I’d booked a private one-to-one session with her for an hour on the afternoon of the day she flew in. I’d booked it casually, thoughtlessly, on a recommendation, a month in advance, unaware of her reputation. I’d dutifully filled in the form she sent me, circling problem areas on a drawn representation of my body, and mailed it back. It was only as the appointment drew near that I began to take heed, when overhearing talk at the yoga centre, of the excitement at the imminent arrival from across the pond of the great Linda Strong (as we’ll call her). The impression was of a St Paul scheduled to visit Antioch for a few weeks to whip the faithful into shape.
The day, then the hour, of our private session came. I arrived at the yoga centre in a lather after driving like a maniac to get there on time and sprinting up the hill. I’d had a stressful day and was off my head. Following my one-to-one session with Linda, I planned to have a good drink at a gig by a wildly popular local ska band and I was wearing my Fred Perry polo shirt and sweater.
The door of the yoga centre opens on to the changing area. I went in and there she was, in person, flown in from America that afternoon, now taking payment from the gent with whom she’d been having the one-to-one session before mine. One glance was enough to verify her credentials. Seeing was believing. Here was an athlete at her peak, radiating health, strength, poise, power. Above all, power. In that small room she was an overwhelming presence, formidable in skintight pants, resting her weight on one bare, muscular foot while accepting a cheque from a client.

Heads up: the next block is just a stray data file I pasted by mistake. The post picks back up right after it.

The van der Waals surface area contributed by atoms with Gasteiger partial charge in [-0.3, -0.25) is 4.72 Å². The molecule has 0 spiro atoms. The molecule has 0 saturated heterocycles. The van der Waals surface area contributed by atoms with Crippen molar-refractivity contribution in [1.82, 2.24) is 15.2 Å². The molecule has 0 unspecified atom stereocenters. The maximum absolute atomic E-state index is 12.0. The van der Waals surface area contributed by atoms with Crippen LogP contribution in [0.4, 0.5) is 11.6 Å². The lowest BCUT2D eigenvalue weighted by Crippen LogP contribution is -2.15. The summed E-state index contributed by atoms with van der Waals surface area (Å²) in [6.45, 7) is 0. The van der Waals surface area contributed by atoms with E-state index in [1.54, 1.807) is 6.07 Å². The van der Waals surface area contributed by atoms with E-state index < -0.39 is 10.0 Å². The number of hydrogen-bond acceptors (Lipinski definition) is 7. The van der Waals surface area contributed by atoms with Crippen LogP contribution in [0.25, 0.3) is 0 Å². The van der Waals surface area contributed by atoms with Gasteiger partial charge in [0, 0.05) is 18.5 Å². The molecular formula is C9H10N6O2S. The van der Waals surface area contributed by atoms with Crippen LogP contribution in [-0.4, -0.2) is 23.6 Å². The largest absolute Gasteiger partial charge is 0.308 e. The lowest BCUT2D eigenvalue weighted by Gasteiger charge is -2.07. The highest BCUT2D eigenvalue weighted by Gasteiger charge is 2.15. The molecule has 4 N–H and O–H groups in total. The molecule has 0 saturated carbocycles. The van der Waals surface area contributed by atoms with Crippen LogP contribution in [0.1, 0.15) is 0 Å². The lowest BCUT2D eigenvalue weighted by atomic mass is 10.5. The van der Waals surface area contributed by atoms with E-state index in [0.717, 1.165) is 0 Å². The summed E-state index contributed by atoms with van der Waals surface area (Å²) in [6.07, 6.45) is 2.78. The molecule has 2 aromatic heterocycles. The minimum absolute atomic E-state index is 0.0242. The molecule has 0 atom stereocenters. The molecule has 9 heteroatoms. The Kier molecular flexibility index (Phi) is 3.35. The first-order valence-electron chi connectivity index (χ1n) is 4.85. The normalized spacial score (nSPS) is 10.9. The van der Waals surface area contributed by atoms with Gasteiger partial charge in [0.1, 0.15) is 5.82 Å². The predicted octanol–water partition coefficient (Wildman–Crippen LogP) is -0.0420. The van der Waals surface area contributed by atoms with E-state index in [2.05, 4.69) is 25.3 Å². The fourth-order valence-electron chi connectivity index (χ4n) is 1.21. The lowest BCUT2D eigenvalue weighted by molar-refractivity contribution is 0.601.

She’d asked the bloke for £110. As he went, closing the door respectfully behind him, I said, ‘Is that how much you are going to charge me?’ ‘It is,’ she said. ‘Unless you can’t afford it.’ It seemed a lot and I swore horribly. (As I say, I was a bit off my head.) Then I said, madly, ‘I don’t know whether you are going to stick your finger up my arse or give me a massage, or both, or what, but I’m all yours.’
She came close, facing me squarely. Her eyes wandered dubiously over my Fred Perry clobber. Hadn’t I brought anything more suitable to wear, she said? I hadn’t, I said. She reached down to my thigh and took a pinch of my jeans to see if the fabric had any stretch. ‘We can work with you in your jeans,’ she said. I took off my sweater, shoes and socks, and emptied my jeans pockets on to the bench. She studied my medical form to remind herself of my case. ‘You fractured your pelvis in 2009,’ she said. ‘Interesting. How?’ ‘In a car crash after a football match,’ I said. ‘I was completely drunk. I hit a bus head-on and wrote the car off. I woke up in hospital on a trolley with a policeman standing over me. I was on my back for six weeks afterwards.’
She gave my form further perusal. ‘It says here you are a journalist,’ she said. ‘Are you a sports journalist?’ Before I could answer, a sky-blue 50mg Viagra tablet, from among the effects I was transferring from my jeans pockets to the bench, slipped through my fingers and fell on to the floor. Exactly like a tiny blue rugby ball, it bounced erratically and unpredictably from one side of the room to the other, while the international yoga teacher and I, fascinated spectators, watched it go. ‘Do you need to get that?’ she said.
She asked me to lie on the floor, which I did, and she stood astride me. From below she looked magnificent. She asked me to raise my pelvis towards her. I did this. ‘Relax your jaw,’ she said. ‘You are tensing your jaw. Have you ever noticed how you tense your jaw?’ I had a think. ‘Occasionally, yes,’ I said. ‘In the past. When I’ve taken drugs.’ ‘Which drugs?’ she said. ‘LSD,’ I said. ‘Ah,’ she said. ‘Coke,’ I said. ‘Amphetamine, MDMA, mushrooms.’ ‘Jeremy,’ she said, a towering colossus with a serious face. ‘The question I think that you have to ask yourself is a very simple one. It is this. Do you want to live or do you want to die? It’s up to you to decide.’
It was indeed a great question. It was a question that was easily worth £110. If I’d turned up in a lather and she’d asked me that question without teaching me any of those exercises, and then sent me away again, it would have been worth it. I paid up without demur, determined to go away and think about it.
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